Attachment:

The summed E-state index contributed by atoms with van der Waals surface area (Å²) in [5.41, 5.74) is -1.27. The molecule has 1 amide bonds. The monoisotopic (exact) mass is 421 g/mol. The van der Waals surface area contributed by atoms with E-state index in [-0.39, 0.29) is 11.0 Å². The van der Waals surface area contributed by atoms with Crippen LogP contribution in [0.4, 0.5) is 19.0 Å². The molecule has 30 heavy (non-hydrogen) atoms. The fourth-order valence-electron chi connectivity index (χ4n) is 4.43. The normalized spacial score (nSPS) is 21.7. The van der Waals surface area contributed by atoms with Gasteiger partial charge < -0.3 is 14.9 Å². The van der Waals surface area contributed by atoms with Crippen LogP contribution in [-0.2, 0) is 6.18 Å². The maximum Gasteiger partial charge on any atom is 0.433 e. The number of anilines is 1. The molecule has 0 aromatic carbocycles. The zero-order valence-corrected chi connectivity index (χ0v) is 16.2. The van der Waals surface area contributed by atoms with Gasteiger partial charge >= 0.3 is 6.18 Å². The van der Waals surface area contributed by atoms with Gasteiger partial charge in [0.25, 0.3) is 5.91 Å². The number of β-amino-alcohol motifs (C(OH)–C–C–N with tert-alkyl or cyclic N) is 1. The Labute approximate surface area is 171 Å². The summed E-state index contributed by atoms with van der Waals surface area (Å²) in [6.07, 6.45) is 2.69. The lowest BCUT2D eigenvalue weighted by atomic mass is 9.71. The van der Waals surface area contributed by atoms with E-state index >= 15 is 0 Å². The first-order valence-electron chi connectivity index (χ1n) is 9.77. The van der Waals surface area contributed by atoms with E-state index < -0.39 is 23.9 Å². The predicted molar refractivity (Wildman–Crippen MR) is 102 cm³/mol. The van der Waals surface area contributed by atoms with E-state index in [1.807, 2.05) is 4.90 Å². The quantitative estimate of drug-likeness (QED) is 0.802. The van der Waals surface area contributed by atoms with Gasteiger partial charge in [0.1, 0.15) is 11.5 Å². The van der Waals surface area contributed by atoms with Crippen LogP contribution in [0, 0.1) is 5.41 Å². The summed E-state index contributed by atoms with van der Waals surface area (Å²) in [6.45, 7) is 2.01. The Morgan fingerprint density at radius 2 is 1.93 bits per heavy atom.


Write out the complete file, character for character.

The summed E-state index contributed by atoms with van der Waals surface area (Å²) in [5.41, 5.74) is -1.27. The molecule has 1 amide bonds. The monoisotopic (exact) mass is 421 g/mol. The van der Waals surface area contributed by atoms with E-state index in [-0.39, 0.29) is 11.0 Å². The van der Waals surface area contributed by atoms with Crippen LogP contribution in [0.4, 0.5) is 19.0 Å². The molecule has 30 heavy (non-hydrogen) atoms. The fourth-order valence-electron chi connectivity index (χ4n) is 4.43. The normalized spacial score (nSPS) is 21.7. The van der Waals surface area contributed by atoms with Gasteiger partial charge < -0.3 is 14.9 Å². The van der Waals surface area contributed by atoms with Crippen LogP contribution in [-0.2, 0) is 6.18 Å². The maximum Gasteiger partial charge on any atom is 0.433 e. The number of anilines is 1. The molecule has 0 aromatic carbocycles. The zero-order valence-corrected chi connectivity index (χ0v) is 16.2. The van der Waals surface area contributed by atoms with Gasteiger partial charge >= 0.3 is 6.18 Å². The van der Waals surface area contributed by atoms with Gasteiger partial charge in [0.25, 0.3) is 5.91 Å². The number of β-amino-alcohol motifs (C(OH)–C–C–N with tert-alkyl or cyclic N) is 1. The Labute approximate surface area is 171 Å². The summed E-state index contributed by atoms with van der Waals surface area (Å²) in [6.07, 6.45) is 2.69. The lowest BCUT2D eigenvalue weighted by atomic mass is 9.71. The van der Waals surface area contributed by atoms with E-state index >= 15 is 0 Å². The first-order valence-electron chi connectivity index (χ1n) is 9.77. The van der Waals surface area contributed by atoms with E-state index < -0.39 is 23.9 Å². The predicted molar refractivity (Wildman–Crippen MR) is 102 cm³/mol. The van der Waals surface area contributed by atoms with E-state index in [1.807, 2.05) is 4.90 Å². The quantitative estimate of drug-likeness (QED) is 0.802. The van der Waals surface area contributed by atoms with Gasteiger partial charge in [0.1, 0.15) is 11.5 Å². The van der Waals surface area contributed by atoms with Crippen LogP contribution in [0, 0.1) is 5.41 Å². The summed E-state index contributed by atoms with van der Waals surface area (Å²) in [6.45, 7) is 2.01. The Morgan fingerprint density at radius 2 is 1.93 bits per heavy atom.